Seismic retrofit program prepares bridges, overpasses for quakes

By guest blogger Tom Pearce

Steel column jackets, like these used in the seismic retrofit
of the SR 509 Puyallup River Bridge, will be installed
at 12 locations along I-5.
We’re going to have another major earthquake here. OK, I can’t tell you when or where it will be centered, but if you’ve lived around here for a few years, you know we live in a seismically active area.

When the big one hits, transportation infrastructure is going to be critical to the region’s recovery. We’re going to need the freeways and bridges, particularly from Joint Base Lewis-McChord to Seattle, to move supplies and materials to recover and rebuild. To prepare for this, in 1991 we started a seismic retrofit program to minimize and avoid catastrophic bridge failures.

As part of that program, we’re upgrading overpasses along I-5, from SR 18 to South 288th Street in Federal Way, and from Kent’s Military Road to South Rose Street in Seattle. We’re also just wrapping up a project at the M Street and I-705 overpasses in Tacoma. We’re going to strengthen freeway overpasses to help them better withstand earthquakes. How are we going to do this? Well, we’ll add:
  • Steel column jackets: These are steel plates wrapped around the columns that hold up overpasses and bridges to keep them from crumbling and collapsing in an earthquake.

  • Bolster supports: These widen the pier caps that hold up the girders supporting the roadway, making it harder for the girders to slip off in an earthquake.

  • Girder stops: These keep the girders from sliding side-to-side in an earthquake.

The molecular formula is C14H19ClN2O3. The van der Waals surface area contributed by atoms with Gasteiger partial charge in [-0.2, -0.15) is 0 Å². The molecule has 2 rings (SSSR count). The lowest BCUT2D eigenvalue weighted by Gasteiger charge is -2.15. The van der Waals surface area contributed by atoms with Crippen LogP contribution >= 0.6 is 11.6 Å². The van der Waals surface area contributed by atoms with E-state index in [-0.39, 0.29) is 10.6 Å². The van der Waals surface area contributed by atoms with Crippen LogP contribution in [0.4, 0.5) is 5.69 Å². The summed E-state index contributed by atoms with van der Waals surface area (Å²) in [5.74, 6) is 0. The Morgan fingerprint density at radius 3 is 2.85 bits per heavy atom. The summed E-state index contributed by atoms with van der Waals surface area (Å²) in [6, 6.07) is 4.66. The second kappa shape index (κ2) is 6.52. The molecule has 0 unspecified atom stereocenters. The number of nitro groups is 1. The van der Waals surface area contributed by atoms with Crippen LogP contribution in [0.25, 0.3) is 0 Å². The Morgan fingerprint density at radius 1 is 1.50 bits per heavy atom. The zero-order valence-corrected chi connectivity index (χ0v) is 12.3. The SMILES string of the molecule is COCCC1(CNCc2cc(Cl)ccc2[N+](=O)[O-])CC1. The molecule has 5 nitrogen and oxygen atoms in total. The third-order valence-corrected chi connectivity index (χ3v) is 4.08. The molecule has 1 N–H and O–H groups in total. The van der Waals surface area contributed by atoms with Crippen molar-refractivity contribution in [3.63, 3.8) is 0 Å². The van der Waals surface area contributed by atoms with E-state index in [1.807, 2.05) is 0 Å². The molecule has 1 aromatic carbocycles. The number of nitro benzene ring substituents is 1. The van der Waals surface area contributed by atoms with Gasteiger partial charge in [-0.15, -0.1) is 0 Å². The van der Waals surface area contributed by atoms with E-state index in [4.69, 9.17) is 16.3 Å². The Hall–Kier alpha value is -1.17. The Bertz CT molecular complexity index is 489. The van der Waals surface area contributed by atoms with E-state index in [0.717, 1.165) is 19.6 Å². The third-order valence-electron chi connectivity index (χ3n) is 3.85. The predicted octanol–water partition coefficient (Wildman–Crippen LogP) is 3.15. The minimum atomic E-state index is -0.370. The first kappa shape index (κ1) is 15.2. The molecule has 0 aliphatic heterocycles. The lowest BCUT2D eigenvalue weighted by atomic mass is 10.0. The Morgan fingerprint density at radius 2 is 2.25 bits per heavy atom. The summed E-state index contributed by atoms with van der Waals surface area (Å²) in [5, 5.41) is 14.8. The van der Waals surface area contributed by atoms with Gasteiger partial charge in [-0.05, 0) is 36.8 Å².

We’ll be working at 12 sites between Federal Way and Seattle, strengthening a total of 22 overpasses.  This work is important, but you’re going to see some impacts around worksites. Sidewalk, shoulder and single lane closures are necessary along the roads under I-5 where our contractors will be working.

Most of the work will be done at night, which could be noisy for nearby homes at a few of the locations. We have noise rules and work with each local jurisdiction to do everything we can to limit and mitigate the noise, but in some cases it will still be there. Our contractors will send flyers to homes that could be most affected before starting the work.

Major highways aren’t the only place we’re doing seismic retrofits. We’re also working on the Scatter Creek Bridge, east of Enumclaw. Every winter SR 410 closes at Crystal Mountain Boulevard. The Scatter Creek Bridge is important because it’s the only year-round westerly link for local residents, visitors and emergency vehicles.

Since the program began, we’ve completely retrofitted more than 280 bridges and done partial retrofits on more than 130 others. Even with this year’s work, we’ll still have more than 450 to go.

It takes time, and we’re doing the work as quickly as possible. But as sure as we’re going to have another earthquake, we’ll keep working to strengthen our bridges and overpasses.